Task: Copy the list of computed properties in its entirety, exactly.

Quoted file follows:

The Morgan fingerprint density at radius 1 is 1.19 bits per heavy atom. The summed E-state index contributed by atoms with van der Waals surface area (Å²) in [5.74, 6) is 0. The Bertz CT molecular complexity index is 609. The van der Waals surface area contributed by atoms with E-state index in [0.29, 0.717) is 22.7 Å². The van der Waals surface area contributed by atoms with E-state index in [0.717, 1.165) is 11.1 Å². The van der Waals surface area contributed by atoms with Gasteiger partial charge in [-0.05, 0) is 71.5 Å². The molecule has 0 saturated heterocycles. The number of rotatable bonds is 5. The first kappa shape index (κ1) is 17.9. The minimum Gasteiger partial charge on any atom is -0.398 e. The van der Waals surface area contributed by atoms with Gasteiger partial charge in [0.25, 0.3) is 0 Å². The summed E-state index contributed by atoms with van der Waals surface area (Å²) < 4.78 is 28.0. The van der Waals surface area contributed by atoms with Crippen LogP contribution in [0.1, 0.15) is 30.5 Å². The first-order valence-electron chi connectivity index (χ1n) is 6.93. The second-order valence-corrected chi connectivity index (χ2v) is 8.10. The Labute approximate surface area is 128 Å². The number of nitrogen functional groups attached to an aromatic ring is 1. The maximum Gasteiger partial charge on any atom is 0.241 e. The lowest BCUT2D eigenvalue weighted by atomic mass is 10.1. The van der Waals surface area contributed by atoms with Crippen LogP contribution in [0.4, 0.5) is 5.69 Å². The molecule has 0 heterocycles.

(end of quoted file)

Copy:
The Morgan fingerprint density at radius 1 is 1.19 bits per heavy atom. The summed E-state index contributed by atoms with van der Waals surface area (Å²) in [5.74, 6) is 0. The Bertz CT molecular complexity index is 609. The van der Waals surface area contributed by atoms with E-state index in [0.29, 0.717) is 22.7 Å². The van der Waals surface area contributed by atoms with E-state index in [0.717, 1.165) is 11.1 Å². The van der Waals surface area contributed by atoms with Gasteiger partial charge in [-0.05, 0) is 71.5 Å². The molecule has 0 saturated heterocycles. The number of rotatable bonds is 5. The first kappa shape index (κ1) is 17.9. The minimum Gasteiger partial charge on any atom is -0.398 e. The van der Waals surface area contributed by atoms with Gasteiger partial charge in [0.25, 0.3) is 0 Å². The summed E-state index contributed by atoms with van der Waals surface area (Å²) < 4.78 is 28.0. The van der Waals surface area contributed by atoms with Crippen LogP contribution in [0.1, 0.15) is 30.5 Å². The first-order valence-electron chi connectivity index (χ1n) is 6.93. The second-order valence-corrected chi connectivity index (χ2v) is 8.10. The Labute approximate surface area is 128 Å². The number of nitrogen functional groups attached to an aromatic ring is 1. The maximum Gasteiger partial charge on any atom is 0.241 e. The lowest BCUT2D eigenvalue weighted by atomic mass is 10.1. The van der Waals surface area contributed by atoms with Crippen LogP contribution in [0.4, 0.5) is 5.69 Å². The molecule has 0 heterocycles.